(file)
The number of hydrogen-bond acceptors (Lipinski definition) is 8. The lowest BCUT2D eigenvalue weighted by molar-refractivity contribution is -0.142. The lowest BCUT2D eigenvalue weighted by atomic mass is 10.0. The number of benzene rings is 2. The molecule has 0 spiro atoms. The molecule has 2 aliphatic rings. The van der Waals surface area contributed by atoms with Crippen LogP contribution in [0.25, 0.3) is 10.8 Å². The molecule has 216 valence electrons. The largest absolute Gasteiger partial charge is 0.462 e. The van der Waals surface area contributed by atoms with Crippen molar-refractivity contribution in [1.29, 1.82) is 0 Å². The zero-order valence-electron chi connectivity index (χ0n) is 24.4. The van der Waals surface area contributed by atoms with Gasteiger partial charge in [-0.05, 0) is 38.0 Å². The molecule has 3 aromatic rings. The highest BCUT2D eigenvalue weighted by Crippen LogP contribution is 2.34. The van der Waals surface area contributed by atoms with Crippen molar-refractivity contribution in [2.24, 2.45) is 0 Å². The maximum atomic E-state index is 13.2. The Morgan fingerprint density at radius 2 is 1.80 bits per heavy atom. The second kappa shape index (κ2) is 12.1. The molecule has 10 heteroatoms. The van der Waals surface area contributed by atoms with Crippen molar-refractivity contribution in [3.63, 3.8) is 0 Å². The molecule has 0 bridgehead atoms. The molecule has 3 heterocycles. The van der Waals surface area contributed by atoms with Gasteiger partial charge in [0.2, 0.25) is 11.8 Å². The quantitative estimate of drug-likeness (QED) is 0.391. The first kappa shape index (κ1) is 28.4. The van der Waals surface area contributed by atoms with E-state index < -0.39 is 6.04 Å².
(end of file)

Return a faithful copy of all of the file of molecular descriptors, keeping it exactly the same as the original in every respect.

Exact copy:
The number of hydrogen-bond acceptors (Lipinski definition) is 8. The lowest BCUT2D eigenvalue weighted by molar-refractivity contribution is -0.142. The lowest BCUT2D eigenvalue weighted by atomic mass is 10.0. The number of benzene rings is 2. The molecule has 0 spiro atoms. The molecule has 2 aliphatic rings. The van der Waals surface area contributed by atoms with Crippen LogP contribution in [0.25, 0.3) is 10.8 Å². The molecule has 216 valence electrons. The largest absolute Gasteiger partial charge is 0.462 e. The van der Waals surface area contributed by atoms with Crippen molar-refractivity contribution in [1.29, 1.82) is 0 Å². The zero-order valence-electron chi connectivity index (χ0n) is 24.4. The van der Waals surface area contributed by atoms with Gasteiger partial charge in [-0.05, 0) is 38.0 Å². The molecule has 3 aromatic rings. The highest BCUT2D eigenvalue weighted by Crippen LogP contribution is 2.34. The van der Waals surface area contributed by atoms with Crippen molar-refractivity contribution in [2.24, 2.45) is 0 Å². The maximum atomic E-state index is 13.2. The Morgan fingerprint density at radius 2 is 1.80 bits per heavy atom. The second kappa shape index (κ2) is 12.1. The molecule has 10 heteroatoms. The van der Waals surface area contributed by atoms with Crippen molar-refractivity contribution in [3.63, 3.8) is 0 Å². The molecule has 0 bridgehead atoms. The molecule has 3 heterocycles. The van der Waals surface area contributed by atoms with Gasteiger partial charge in [0.2, 0.25) is 11.8 Å². The quantitative estimate of drug-likeness (QED) is 0.391. The first kappa shape index (κ1) is 28.4. The van der Waals surface area contributed by atoms with E-state index < -0.39 is 6.04 Å².